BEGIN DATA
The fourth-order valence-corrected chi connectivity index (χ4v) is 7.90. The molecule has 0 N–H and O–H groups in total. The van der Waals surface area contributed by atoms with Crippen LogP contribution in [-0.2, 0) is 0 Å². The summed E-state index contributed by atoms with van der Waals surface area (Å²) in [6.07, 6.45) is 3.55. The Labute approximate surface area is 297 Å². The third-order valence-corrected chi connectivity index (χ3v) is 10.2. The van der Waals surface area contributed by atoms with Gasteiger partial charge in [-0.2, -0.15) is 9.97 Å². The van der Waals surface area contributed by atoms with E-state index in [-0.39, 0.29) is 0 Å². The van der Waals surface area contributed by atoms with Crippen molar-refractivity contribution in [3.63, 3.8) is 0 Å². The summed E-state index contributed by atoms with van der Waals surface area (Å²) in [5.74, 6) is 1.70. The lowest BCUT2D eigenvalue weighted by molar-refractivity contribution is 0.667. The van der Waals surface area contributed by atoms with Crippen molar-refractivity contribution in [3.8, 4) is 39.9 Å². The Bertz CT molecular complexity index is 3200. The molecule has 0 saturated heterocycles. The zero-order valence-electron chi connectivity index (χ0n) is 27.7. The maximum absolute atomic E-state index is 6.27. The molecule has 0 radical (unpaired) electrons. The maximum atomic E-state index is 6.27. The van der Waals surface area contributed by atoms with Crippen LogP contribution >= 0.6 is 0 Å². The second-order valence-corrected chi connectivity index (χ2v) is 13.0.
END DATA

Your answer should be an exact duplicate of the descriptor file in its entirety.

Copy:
The fourth-order valence-corrected chi connectivity index (χ4v) is 7.90. The molecule has 0 N–H and O–H groups in total. The van der Waals surface area contributed by atoms with Crippen LogP contribution in [-0.2, 0) is 0 Å². The summed E-state index contributed by atoms with van der Waals surface area (Å²) in [6.07, 6.45) is 3.55. The Labute approximate surface area is 297 Å². The third-order valence-corrected chi connectivity index (χ3v) is 10.2. The van der Waals surface area contributed by atoms with Gasteiger partial charge in [-0.2, -0.15) is 9.97 Å². The van der Waals surface area contributed by atoms with E-state index in [-0.39, 0.29) is 0 Å². The van der Waals surface area contributed by atoms with Crippen molar-refractivity contribution in [3.63, 3.8) is 0 Å². The summed E-state index contributed by atoms with van der Waals surface area (Å²) in [5.74, 6) is 1.70. The lowest BCUT2D eigenvalue weighted by molar-refractivity contribution is 0.667. The van der Waals surface area contributed by atoms with Crippen molar-refractivity contribution in [3.8, 4) is 39.9 Å². The Bertz CT molecular complexity index is 3200. The molecule has 0 saturated heterocycles. The zero-order valence-electron chi connectivity index (χ0n) is 27.7. The maximum absolute atomic E-state index is 6.27. The molecule has 0 radical (unpaired) electrons. The maximum atomic E-state index is 6.27. The van der Waals surface area contributed by atoms with Crippen LogP contribution >= 0.6 is 0 Å². The second-order valence-corrected chi connectivity index (χ2v) is 13.0.